Local Area


Bird life is one of the Berwick area’s greatest natural assets.
Over the period of one year, more than 100 species of birds can be seen.
There is one of the largest drift of Mute Swans in Britain. On the Tweed, some of the regulars are Goldeneye, Goosander, Redshank, Curlew, Heron, Gulls, Little Egret, Shag and Eider Duck.

Away from the river, there will be plenty of Goldfinch, Sparrows, Song Thrush, Garden Warbler, Blackbird, Yellowhammer, Skylark, Lapwing and many more, with Hawks and Peregrine looking for breakfast.
During Autumn and Spring large skeins of geese can be seen overhead on their migration flights.

Within easy reach are the Farne Islands, a sanctuary for tens of thousands of birds. They are a regular breeding location for Puffin, Guillemot, Razorbill, Shag, Kittewake and Tern.

Nearby, the cliffs of St Abb’s Head provide a similar breeding site.
A little further north is Bass Rock with one of the largest breeding grounds for the Gannet in the world.



Northumberland is one of the few remaining strongholds for Red Squirrels.
Otters are a regular sight in the Tweed, and can even be seen simply by looking down from the Old Bridge. Smaller animals can be quite common, such as Brown Hare, Water Vole and Weasel, with Soprano Pipistrelle and Daubenton bats darting about in the evening sky.

Feral goats, brought here in Neolithic times, still roam the slopes of the Cheviot hills.
The Chillingham Cattle have inhabited Chillingham Park at least since 1646 and live as a wild herd, and are unrelated to any other cattle in the world.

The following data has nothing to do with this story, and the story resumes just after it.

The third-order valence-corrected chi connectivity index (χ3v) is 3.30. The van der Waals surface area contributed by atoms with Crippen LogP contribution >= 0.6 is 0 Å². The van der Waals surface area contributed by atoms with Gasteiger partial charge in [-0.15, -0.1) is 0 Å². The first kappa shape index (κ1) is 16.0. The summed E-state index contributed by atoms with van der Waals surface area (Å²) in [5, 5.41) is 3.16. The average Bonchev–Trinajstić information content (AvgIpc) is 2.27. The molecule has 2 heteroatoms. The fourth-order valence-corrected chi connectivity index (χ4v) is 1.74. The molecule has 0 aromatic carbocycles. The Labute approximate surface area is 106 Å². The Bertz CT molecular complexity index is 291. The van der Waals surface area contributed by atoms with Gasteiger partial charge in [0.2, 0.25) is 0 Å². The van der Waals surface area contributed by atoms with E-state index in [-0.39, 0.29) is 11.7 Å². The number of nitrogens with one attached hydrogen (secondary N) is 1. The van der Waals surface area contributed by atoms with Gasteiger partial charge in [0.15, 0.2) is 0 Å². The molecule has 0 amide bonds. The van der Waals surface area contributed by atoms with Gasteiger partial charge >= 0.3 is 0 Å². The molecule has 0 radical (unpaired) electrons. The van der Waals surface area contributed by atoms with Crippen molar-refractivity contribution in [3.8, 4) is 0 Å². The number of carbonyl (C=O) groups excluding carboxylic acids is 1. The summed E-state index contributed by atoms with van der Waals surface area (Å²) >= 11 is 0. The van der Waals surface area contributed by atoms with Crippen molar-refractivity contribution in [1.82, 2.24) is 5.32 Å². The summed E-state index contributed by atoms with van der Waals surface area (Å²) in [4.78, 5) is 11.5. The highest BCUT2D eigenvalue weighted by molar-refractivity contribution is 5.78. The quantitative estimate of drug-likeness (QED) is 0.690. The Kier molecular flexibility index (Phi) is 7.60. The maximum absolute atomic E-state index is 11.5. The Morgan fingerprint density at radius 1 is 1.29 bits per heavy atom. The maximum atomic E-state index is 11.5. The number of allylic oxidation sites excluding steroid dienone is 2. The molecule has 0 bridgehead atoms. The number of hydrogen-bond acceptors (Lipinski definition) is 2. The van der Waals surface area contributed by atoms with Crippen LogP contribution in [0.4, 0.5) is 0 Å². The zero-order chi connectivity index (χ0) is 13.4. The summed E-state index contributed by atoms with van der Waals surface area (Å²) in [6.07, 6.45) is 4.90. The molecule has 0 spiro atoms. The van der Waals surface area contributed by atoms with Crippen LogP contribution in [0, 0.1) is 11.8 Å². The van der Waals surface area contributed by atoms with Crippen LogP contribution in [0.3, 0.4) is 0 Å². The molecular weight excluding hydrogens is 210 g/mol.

Off the coast are large numbers of Grey and Harbour Seal. Dolphin, Minke Whale and Orca Whales have also been spotted near the Lighthouse.



Inland, the geology is dominated by the Cheviot Hills. They are formed of igneous rock, the remains of volcanic activity around 400 million years ago.
The Northumberland coast is made up of a variety of spectacular landscapes ranging from sandy beaches, high cliffs and isolated offshore islands.

Most of the coastline is based on a series of Carboniferous limestones laid down 300 million years ago, alternating with layers of sandstone and shales.

The spectacular Farne Islands and the crags upon which the castles of Bamburgh, Lindisfarne and Dunstanburgh are built were created around 250 million years ago by volcanic intrusions forming the Whin Sill.

Northumberland has one of the longest stretches of semi-continuous dune coast to be found in Britain. These dunes formed between 3,000 and 400 years ago are still evolving, being eroded and re-deposited by coastal erosion and the westerly and north easterly winds, producing varied habitats for wildlife.



Without the species diversity found in the warmth further south, we still see amongst the larger dragonflies Common Hawker, and occasional Southern Hawker, Golden-ringed and Four-spotted Chaser. Smaller species found are Common and Black Darter.
Damselflies include the Banded Demoiselle, Large Red, Emerald, Azure, Blue-tailed and Common Blue damselflies.

As a result of climate change some species of butterfly seem to be extending their range further north. The Speckled Wood and the White-letter Hairstreak have moved into the area, and the Painted Lady can be seen in large numbers.

Grayling may be encountered along the coast, Wall Brown are increasingly frequent and Dark Green Fritillary are common, especially on Holy Island. Two other local specialities are the Small Blue (likely along the coast) and Northern Brown Argus (on the St Abb’s reserve) together with the Chimney Sweeper.




The Tweed estuary has a mixture of riverbank flora, marshland & salt-marsh plants. The other main site is the coastal areas around Berwick, with sandstone cliff and grassland flora to the north and to the south of the Estuary, the sand dune flora, with its acidic and alkaline specialities.

Berwick does lack lakes and large areas of mature woodland with the flora they contain. Even so, there can be some interesting sights with Viper’s Bugloss, Stinking Gladwyn, Pyramidal Orchids, Early Purple Orchid and the Frog Orchid.

The Bee Orchid, pictured on the right, has been taking hold in the region recently.